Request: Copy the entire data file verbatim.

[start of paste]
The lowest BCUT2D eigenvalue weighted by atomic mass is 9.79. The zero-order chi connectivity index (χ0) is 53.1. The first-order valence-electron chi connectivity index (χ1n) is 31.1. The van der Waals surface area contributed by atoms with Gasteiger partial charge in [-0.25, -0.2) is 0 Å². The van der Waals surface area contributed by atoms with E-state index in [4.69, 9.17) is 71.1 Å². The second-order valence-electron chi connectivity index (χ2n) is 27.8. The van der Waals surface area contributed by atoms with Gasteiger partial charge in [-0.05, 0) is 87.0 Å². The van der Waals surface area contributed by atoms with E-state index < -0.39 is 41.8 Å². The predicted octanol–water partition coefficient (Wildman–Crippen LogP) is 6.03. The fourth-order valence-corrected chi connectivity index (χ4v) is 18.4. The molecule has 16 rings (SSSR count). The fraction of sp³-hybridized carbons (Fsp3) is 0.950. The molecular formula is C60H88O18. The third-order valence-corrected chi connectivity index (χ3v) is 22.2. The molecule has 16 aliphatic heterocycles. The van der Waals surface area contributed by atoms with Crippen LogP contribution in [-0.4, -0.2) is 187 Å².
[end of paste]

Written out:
The lowest BCUT2D eigenvalue weighted by atomic mass is 9.79. The zero-order chi connectivity index (χ0) is 53.1. The first-order valence-electron chi connectivity index (χ1n) is 31.1. The van der Waals surface area contributed by atoms with Gasteiger partial charge in [-0.25, -0.2) is 0 Å². The van der Waals surface area contributed by atoms with E-state index in [4.69, 9.17) is 71.1 Å². The second-order valence-electron chi connectivity index (χ2n) is 27.8. The van der Waals surface area contributed by atoms with Gasteiger partial charge in [-0.05, 0) is 87.0 Å². The van der Waals surface area contributed by atoms with E-state index < -0.39 is 41.8 Å². The predicted octanol–water partition coefficient (Wildman–Crippen LogP) is 6.03. The fourth-order valence-corrected chi connectivity index (χ4v) is 18.4. The molecule has 16 rings (SSSR count). The fraction of sp³-hybridized carbons (Fsp3) is 0.950. The molecular formula is C60H88O18. The third-order valence-corrected chi connectivity index (χ3v) is 22.2. The molecule has 16 aliphatic heterocycles. The van der Waals surface area contributed by atoms with Crippen LogP contribution in [-0.4, -0.2) is 187 Å².